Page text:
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The Man On The Side Of The Road
Chris Jones & Tom T Hall

































































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About the video

Tom T Hall and friends sing the songs of Tom T & Miss Dixie at the 2007 IBMA
FanFest - Nashville TN. Chris Jones and Tom T singing "The Man On The Side
Of The Road"


About the artist

Chris Jones' vocals -- often earthy, always rich and deep, sometimes a bit
country -- help contribute to his image as one of the finer modern bluegrass
artists. He delivers a "low lonesome sound," as the magazine Bluegrass Now
described it, distinguishing it from the genre's long-standing definition of the
high-pitched "high lonesome sound." Throw in his superb handling of his
Gallagher guitar and his straight-to-the heart songwriting skills, and you might
expect that this well-rounded bluegrass musician hails from a long line of
Southern mountain folk. You'd be wrong, though, for he was born and bred a
Yankee, straight from New York State's Buffalo region.

Jones, whose mother was an actress, was 18 years old when he joined a group
named Horse Country. While furthering his education as a University of Vermont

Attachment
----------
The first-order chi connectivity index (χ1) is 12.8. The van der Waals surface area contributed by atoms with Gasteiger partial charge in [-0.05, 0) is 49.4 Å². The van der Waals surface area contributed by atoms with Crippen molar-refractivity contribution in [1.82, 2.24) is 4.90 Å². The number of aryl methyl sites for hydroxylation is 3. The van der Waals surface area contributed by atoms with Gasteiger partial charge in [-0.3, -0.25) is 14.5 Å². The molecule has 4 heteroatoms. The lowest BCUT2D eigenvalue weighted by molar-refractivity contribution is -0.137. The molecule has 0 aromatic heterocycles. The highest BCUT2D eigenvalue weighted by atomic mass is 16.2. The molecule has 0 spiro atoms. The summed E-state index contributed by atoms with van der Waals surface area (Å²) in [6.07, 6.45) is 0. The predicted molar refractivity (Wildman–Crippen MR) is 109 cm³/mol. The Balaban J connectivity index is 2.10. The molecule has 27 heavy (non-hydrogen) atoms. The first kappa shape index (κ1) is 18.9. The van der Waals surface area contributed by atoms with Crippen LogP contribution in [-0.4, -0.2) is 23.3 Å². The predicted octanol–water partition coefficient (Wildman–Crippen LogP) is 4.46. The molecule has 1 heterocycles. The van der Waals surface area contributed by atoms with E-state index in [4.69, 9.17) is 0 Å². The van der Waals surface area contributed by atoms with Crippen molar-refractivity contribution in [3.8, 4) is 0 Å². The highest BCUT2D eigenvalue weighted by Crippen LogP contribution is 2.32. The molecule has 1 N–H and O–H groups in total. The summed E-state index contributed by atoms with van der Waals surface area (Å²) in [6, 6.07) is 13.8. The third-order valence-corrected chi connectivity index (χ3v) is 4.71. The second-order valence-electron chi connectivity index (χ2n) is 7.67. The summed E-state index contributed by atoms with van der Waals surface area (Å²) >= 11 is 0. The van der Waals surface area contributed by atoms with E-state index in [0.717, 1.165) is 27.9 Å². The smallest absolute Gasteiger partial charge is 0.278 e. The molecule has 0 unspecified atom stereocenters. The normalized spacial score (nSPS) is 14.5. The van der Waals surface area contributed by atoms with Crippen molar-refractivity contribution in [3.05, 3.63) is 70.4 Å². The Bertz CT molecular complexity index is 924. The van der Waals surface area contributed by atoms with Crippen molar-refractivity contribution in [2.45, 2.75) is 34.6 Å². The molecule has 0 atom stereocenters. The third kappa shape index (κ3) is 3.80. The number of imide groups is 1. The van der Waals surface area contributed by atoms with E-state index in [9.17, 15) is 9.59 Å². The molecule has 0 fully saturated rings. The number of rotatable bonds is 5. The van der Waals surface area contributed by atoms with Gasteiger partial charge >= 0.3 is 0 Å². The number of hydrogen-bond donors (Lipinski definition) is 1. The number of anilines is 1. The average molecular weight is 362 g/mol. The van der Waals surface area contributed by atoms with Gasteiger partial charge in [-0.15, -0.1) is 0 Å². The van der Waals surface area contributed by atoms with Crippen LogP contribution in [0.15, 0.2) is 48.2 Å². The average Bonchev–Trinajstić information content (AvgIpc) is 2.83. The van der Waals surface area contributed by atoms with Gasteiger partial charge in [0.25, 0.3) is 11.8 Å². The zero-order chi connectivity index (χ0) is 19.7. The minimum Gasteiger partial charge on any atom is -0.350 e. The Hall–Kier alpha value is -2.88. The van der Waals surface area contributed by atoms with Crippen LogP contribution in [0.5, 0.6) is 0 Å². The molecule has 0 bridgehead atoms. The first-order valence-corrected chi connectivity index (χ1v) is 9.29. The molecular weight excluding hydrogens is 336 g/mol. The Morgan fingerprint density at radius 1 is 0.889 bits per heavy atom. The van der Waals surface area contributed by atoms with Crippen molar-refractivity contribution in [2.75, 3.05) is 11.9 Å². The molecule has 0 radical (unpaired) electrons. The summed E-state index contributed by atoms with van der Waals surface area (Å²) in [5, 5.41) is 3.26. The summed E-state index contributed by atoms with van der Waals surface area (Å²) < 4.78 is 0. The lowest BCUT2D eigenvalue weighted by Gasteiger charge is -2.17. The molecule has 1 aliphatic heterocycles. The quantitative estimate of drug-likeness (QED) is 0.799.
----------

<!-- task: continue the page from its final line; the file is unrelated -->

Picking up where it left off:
animal science major, he spent time playing for an outfit called Banjo Dan & the
Mid-Nite Plowboys. He became a member of Special Consensus, a band led by
banjo player Greg Cahill, during the early '80s. Four years later he moved on to
work with guitarist Dave Evans. After settling in Pennsylvania, Jones joined
forces with Lee Olsen, Marshall Wilborn, and Lynn Morris in a group called
Whetstone Run. He moved on in 1988 to the Weary Hearts, a group that also
included Mike Bub, Butch Baldassari, and Ron Block. The newly formed quartet
took top honors in a competition sponsored by the Society for the Preservation
of Bluegrass Music in America, and Flying Fish Records put out the group's By
Heart album in 1989. His association with Weary Hearts, and Block in particular,
led Jones to another life-changing event. He headed north to the Canadian
province of Alberta as a guest at Block's wedding, where he met his bandmate's
soon-to-be sister-in-law, Sally, the woman Jones would later take as his wife. In
1989, the couple settled in Nashville.

When Weary Hearts disbanded, Jones spent time touring and performing with
several different artists, among them the McCarters, Vassar Clements, and the
Lynn Morris Band. With Morris he played the stage of the Grand Ole Opry, as he
also did with both the Whitstein Brothers and Laurie Lewis. Jones established his
own group, the Nightdrivers, in 1995. Rebel Records issued the band's debut
CD, No One but You, in 1997. The same year that the Nightdrivers formed,
Strictly Country Records put out Jones' debut solo recording, Blinded by the
Rose. While his band's sound was influenced by such bluegrass greats as Flatt
& Scruggs and the Stanley Brothers, Jones himself draws on the influence of
Block, Tony Rice, Larry Sparks, and George Schuffler. "Dark Wind of Missouri,"
from Blinded by the Rose, held a spot for more than 12 months on the National
Bluegrass Survey issued by Bluegrass Unlimited. In addition to creating and
playing bluegrass music, Jones writes about it in a column published by the
magazine Flatpicking Guitar. ~ Linda Seida, All Music Guide